|© UNICEF video|
|Aminatou Moukaila receives free pre-natal check-up at the Madina Integrated Health Centre in Niamey, Niger.|
By Guy Degan
This year, UNICEF’s flagship report, ‘The State of the World’s Children’ – to be launched on 15 January – addresses the need to close one of the greatest health divides between industrialized and developing countries: maternal mortality. Here is one in a series of related stories.
NIAMEY, Niger, 9 January 2009 – Aminatou Moukaila, eight months pregnant with her second child, came to the Madina Integrated Health Centre in Niamey for a regular check-up. She's one of thousands of women now benefiting from the recent introduction of free pre-natal health care in Niger – a country where the maternal mortality rate is the highest in the world and the child mortality rate is among the highest, and where the average woman gives birth to seven children.
With less than 50 percent of pregnant women in Niger receiving some anti-natal health services, UNICEF is working with the government to boost the availability and quality of maternal health care – especially in rural areas – and train more health workers to ensure safe deliveries, respond to obstetrical emergencies and provide adequate care for the newborn.
Promoting attendant births
Delivering a child at home is a deeply entrenched tradition among Nigerien women. This socio-cultural factor is often reinforced by the distance to the health centres, the low performance of health services, and a general lack of knowledge about the benefits of attended deliveries.
Only a third of expectant mothers either deliver at a hospital, health post or with the help of a trained midwife at home. And many who actually come to health facilities do so as a last resort, in case of complication, often when it is too late.
To avert maternal and child deaths, UNICEF-supported maternal health centres are working to raise the awareness of women to not only use pre-natal services but also seek expert help for delivery.
"We have one of the highest maternal mortality rates in the world. The infant mortality rate is also high,” says UNICEF HIV/AIDS and Maternal and Newborn Health Specialist Dr. Marie-Claire Mutanda. “So when mothers use these services they can be assisted whenever emergencies occur as most obstetrical emergencies occur during delivery time.”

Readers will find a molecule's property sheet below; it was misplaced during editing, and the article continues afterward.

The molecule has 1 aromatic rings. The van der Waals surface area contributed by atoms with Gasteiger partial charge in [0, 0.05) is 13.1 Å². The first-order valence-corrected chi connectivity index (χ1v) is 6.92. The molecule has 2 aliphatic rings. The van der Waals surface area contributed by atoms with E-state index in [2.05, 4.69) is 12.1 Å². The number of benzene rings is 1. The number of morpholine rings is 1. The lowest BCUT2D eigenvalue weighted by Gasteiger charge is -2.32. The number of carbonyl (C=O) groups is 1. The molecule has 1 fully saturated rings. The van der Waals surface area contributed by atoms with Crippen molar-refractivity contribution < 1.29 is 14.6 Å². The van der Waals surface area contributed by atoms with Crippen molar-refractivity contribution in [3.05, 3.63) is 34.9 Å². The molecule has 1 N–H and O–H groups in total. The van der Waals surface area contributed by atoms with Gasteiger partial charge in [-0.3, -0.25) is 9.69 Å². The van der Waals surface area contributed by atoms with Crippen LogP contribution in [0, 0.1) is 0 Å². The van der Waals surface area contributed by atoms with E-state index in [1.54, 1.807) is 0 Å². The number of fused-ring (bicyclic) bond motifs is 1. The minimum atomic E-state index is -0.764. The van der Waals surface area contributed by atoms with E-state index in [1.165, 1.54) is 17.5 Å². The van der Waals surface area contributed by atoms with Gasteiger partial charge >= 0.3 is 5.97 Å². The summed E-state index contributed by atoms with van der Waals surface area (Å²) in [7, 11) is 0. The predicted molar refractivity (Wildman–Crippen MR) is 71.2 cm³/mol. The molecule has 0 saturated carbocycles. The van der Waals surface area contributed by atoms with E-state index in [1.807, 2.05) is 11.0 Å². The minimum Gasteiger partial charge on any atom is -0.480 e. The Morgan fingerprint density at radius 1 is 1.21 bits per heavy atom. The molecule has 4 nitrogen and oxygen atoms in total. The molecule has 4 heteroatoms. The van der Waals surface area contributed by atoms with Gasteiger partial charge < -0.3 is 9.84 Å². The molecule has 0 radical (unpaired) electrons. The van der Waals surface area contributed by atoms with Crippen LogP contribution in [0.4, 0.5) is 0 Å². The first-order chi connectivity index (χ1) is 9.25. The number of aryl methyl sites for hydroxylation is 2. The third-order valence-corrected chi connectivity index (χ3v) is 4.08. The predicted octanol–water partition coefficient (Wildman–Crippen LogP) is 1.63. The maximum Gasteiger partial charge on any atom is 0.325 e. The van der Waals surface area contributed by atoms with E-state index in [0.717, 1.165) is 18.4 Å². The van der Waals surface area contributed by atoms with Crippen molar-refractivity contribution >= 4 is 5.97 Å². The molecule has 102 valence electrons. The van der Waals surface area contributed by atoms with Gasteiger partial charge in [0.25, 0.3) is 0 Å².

Benefits of antenatal care
With support from UNICEF, each pregnant woman attending antenatal clinics is provided with an insecticide-treated bed net, essential medicine and vaccines to prevent malaria and tetanus, and vitamins and micronutrients to promote a healthy and risk-free pregnancy.
|© UNICEF video|
|Pregnant women attending pre-natal clinics are provided with an insecticide-treated bed net, essential medicine and vaccines to prevent malaria and tetanus, and vitamin and micronutrients.|
Pregnant women are also counselled on the importance of HIV screening to prevent mother-to-child transmission of the virus.
"The advice I give to my friends is to go to the pre-natal specialists because it's good to be sure of the health of your baby. If you don't, you run the risk of complications and losing the baby," says Aminatou Moukaila, a mother at the Madina Integrated Health Centre in Niamey.
In the Maradi region of southern Niger, health workers travel to remote villages to monitor the health of newborns and attend to women’s post-natal needs. The health workers advise mothers to use safe clean water, treat diarrhoea and adopt the practice of exclusive breastfeeding.
Other information campaigns focus on the risk of closely-spaced pregnancies and very early pregnancies. These actions will assist the mothers of Niger to give birth safely to a healthier generation of children.
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